VMware is the headline-grabbing partnership this year, with Google Cloud now supporting VMware workloads. Read next: What's behind the Google Cloud-VMware partnership?

It also partnered with the skills platform Pluralsight this month to help get more engineers trained on its platform. Read next: Pluralsight partners with Google Cloud to provide cloud skills learning

Wipro, DXC and Cypherium have all signed fresh partnership deals with Google Cloud this year too and the vendor partnered with a selection of 'best in breed' open source vendors earlier this year, including Confluent, DataStax, Elastic and MongoDB, complete with unified billing.

Final thoughts

All of these moves signal the same thing: Thomas Kurian is dead serious about growing Google Cloud's enterprise customer base, and hiring experienced executives that have done that before is a key pillar in his strategy.

As McQuire at CCSInsight observed: "What [Kurian] has done with the moves he has made since November in deals and hires are really a reflection of his commitment to what he said he was going to do."

That being said, talent isn't the only thing the vendor needs to acquire: it must also execute on this strategy, bring game-changing products to customers, and make it easy for them to adopt.

"That sales team has to reflect a strategy he has around key areas of going in to talk about business problems and align that with its cloud infrastructure but, more importantly, its data analytics and machine-learning capabilities and bringing innovation to those problems," McQuire added. "So not just hiring sales people and paying them well, but hiring more seasoned people to come in and execute on that strategy."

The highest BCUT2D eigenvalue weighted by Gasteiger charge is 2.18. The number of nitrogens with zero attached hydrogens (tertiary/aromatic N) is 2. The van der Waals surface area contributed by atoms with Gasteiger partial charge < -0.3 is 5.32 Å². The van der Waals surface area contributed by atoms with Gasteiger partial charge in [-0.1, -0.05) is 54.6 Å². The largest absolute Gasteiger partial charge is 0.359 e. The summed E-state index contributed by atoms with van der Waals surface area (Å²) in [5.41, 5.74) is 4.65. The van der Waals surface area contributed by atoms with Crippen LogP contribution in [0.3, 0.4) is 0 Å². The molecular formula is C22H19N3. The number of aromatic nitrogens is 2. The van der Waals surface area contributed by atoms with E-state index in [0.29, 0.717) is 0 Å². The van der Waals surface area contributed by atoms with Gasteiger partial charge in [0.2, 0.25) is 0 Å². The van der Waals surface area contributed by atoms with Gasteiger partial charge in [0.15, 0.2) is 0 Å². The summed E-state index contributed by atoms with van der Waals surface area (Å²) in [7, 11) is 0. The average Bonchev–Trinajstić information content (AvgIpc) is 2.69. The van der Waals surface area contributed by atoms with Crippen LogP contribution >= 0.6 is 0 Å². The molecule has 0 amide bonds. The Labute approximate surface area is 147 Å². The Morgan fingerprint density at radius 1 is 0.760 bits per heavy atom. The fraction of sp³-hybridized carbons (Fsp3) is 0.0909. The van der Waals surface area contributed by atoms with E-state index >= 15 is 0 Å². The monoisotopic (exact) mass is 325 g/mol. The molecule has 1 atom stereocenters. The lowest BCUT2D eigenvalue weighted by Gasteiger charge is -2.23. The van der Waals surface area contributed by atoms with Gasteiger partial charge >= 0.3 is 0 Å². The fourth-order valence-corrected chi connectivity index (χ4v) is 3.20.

Aside from key hires and an evolving go-to-market approach, Google Cloud has also made moves this year to improve its integration with other enterprise providers, as the vendor aims to remove any lingering reasons for customer prospects not to adopt its cloud platform. Taken at face value it is easy to see a recognition from Kurian of both the long and short term, as well as the technical and personal aspects, required to win in this market.

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Copyright © 2019 IDG Communications, Inc.